In his article on Argument as Conversation Stuart Greene discusses how inquiry affects framing a research question. This article feels incredibly applicable to the type of research I am doing for my inquiry project. I recognized in Greene’s discussions aspects of my own research process. He differentiates “reading as inquiry” from “reading as a search for information” with a question of agenda. When “reading as inquiry” as opposed to “reading as a search for information,” one is not reading with a specific intention in mind. I find that doing my research I am often reading as a search for information. I actually feel like I do that a lot with academic reading and often have to stop myself from just scanning readings for arguments that support my thesis. Greene explains this idea of putting things you read into a specific context as “framing.” You can see examples of framing everywhere, especially in media. New stories are often framed in ways to shock the viewer and thus get more views on the story.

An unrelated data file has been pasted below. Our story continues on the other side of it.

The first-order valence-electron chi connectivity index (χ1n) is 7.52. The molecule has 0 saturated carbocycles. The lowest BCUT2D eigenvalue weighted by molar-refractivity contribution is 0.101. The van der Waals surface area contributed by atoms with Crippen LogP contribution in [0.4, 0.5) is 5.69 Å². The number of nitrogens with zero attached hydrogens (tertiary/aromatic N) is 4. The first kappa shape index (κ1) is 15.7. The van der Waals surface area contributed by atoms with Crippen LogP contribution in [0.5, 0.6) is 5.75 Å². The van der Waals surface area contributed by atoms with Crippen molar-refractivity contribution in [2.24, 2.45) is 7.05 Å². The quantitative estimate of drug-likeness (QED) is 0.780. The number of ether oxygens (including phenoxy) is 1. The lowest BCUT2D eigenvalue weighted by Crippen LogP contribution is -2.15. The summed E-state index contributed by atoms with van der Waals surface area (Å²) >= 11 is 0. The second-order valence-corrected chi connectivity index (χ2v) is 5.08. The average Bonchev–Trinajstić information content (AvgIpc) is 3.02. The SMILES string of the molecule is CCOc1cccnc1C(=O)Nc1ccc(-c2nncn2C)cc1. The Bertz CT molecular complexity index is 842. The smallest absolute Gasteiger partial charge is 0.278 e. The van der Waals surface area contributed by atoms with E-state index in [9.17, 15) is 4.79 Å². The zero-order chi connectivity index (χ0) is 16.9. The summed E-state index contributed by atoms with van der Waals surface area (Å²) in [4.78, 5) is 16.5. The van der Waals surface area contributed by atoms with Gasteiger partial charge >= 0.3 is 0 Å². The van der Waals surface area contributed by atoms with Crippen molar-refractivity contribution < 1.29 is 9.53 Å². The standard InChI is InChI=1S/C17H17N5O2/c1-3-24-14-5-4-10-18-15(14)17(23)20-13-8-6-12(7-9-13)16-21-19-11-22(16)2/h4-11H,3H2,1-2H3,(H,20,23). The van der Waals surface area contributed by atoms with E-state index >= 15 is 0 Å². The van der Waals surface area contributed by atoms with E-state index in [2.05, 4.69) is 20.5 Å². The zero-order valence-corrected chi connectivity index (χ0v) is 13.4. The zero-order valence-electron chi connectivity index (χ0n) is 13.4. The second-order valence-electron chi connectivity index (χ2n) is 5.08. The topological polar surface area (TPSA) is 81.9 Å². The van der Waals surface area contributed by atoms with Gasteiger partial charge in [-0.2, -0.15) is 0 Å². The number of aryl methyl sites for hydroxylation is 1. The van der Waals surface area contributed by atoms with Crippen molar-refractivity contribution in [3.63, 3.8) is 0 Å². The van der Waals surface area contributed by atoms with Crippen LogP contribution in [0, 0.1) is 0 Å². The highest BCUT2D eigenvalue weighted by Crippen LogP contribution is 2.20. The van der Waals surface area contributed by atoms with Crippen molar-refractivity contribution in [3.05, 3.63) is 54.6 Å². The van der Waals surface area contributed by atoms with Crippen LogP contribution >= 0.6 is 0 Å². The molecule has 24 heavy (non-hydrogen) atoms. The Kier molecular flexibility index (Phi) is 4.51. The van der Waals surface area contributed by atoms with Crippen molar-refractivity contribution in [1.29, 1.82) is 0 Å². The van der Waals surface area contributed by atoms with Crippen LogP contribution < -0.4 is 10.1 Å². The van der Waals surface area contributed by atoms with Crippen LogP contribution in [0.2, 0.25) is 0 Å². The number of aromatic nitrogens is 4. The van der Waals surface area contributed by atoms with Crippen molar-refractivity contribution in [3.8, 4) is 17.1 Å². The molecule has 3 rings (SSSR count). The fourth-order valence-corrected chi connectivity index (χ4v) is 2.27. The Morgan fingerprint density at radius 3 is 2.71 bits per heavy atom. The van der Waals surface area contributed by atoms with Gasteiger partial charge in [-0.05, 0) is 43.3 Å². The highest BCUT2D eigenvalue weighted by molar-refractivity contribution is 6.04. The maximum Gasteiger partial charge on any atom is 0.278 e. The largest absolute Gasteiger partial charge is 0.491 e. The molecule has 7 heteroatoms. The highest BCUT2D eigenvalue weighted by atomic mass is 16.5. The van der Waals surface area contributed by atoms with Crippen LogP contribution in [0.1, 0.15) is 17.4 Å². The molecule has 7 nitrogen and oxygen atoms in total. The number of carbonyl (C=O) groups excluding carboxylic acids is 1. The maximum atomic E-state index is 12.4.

People generally describe a lot of today’s new headlines as “clickbait” because they are framed in ways that make the audience more interested or invested in the topic. Argument as Conversation brings up a lot of key points that I will definitely keep in mind as I continue doing my research, Particularly Greene’s mention of the importance of knowing the arguments on a topic that came before you.I definitely think it will be important for me to research all of the arguments regarding children and television that came before me. I also think, given the discussions from this article, that it is essential to read the arguments on my topic as “inquiry” and not a “search for information” so that I fully digest what they said about the topic. I will definitely keep Greene’s ideas in mind as I continue my Inquiry project research.